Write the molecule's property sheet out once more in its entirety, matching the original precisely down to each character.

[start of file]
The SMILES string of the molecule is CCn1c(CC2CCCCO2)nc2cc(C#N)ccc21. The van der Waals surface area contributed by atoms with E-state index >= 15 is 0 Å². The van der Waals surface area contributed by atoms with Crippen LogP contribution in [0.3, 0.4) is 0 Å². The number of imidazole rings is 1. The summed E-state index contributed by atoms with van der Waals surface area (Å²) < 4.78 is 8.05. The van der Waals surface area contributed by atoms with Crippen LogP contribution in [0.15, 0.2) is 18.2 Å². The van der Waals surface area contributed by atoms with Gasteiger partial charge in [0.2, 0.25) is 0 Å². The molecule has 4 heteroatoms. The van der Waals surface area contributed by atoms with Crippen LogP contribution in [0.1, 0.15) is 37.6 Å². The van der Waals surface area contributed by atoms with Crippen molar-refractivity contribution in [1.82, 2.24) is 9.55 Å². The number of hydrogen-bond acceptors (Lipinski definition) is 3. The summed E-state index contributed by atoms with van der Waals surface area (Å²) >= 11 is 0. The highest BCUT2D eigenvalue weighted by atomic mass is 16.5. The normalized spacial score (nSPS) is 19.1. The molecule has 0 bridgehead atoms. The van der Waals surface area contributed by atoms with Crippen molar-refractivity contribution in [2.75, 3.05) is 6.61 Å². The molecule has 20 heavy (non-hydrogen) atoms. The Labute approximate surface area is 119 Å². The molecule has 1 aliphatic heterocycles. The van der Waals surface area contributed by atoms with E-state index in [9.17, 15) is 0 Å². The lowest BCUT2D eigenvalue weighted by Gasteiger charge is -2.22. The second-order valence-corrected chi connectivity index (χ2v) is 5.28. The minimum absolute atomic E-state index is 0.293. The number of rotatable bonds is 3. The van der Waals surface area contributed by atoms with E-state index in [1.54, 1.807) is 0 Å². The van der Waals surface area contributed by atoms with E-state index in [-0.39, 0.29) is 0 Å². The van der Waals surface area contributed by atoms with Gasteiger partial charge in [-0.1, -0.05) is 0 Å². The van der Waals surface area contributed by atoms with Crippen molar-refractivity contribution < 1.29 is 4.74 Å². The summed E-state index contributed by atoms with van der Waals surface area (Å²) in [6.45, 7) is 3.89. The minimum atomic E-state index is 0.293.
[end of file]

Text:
The SMILES string of the molecule is CCn1c(CC2CCCCO2)nc2cc(C#N)ccc21. The van der Waals surface area contributed by atoms with E-state index >= 15 is 0 Å². The van der Waals surface area contributed by atoms with Crippen LogP contribution in [0.3, 0.4) is 0 Å². The number of imidazole rings is 1. The summed E-state index contributed by atoms with van der Waals surface area (Å²) < 4.78 is 8.05. The van der Waals surface area contributed by atoms with Crippen LogP contribution in [0.15, 0.2) is 18.2 Å². The van der Waals surface area contributed by atoms with Gasteiger partial charge in [0.2, 0.25) is 0 Å². The molecule has 4 heteroatoms. The van der Waals surface area contributed by atoms with Crippen LogP contribution in [0.1, 0.15) is 37.6 Å². The van der Waals surface area contributed by atoms with Crippen molar-refractivity contribution in [1.82, 2.24) is 9.55 Å². The number of hydrogen-bond acceptors (Lipinski definition) is 3. The summed E-state index contributed by atoms with van der Waals surface area (Å²) >= 11 is 0. The highest BCUT2D eigenvalue weighted by atomic mass is 16.5. The normalized spacial score (nSPS) is 19.1. The molecule has 0 bridgehead atoms. The van der Waals surface area contributed by atoms with Crippen molar-refractivity contribution in [2.75, 3.05) is 6.61 Å². The molecule has 20 heavy (non-hydrogen) atoms. The Labute approximate surface area is 119 Å². The molecule has 1 aliphatic heterocycles. The van der Waals surface area contributed by atoms with E-state index in [9.17, 15) is 0 Å². The lowest BCUT2D eigenvalue weighted by Gasteiger charge is -2.22. The second-order valence-corrected chi connectivity index (χ2v) is 5.28. The minimum absolute atomic E-state index is 0.293. The number of rotatable bonds is 3. The van der Waals surface area contributed by atoms with E-state index in [1.54, 1.807) is 0 Å². The van der Waals surface area contributed by atoms with E-state index in [-0.39, 0.29) is 0 Å². The van der Waals surface area contributed by atoms with Gasteiger partial charge in [-0.1, -0.05) is 0 Å². The van der Waals surface area contributed by atoms with Crippen molar-refractivity contribution < 1.29 is 4.74 Å². The summed E-state index contributed by atoms with van der Waals surface area (Å²) in [6.45, 7) is 3.89. The minimum atomic E-state index is 0.293.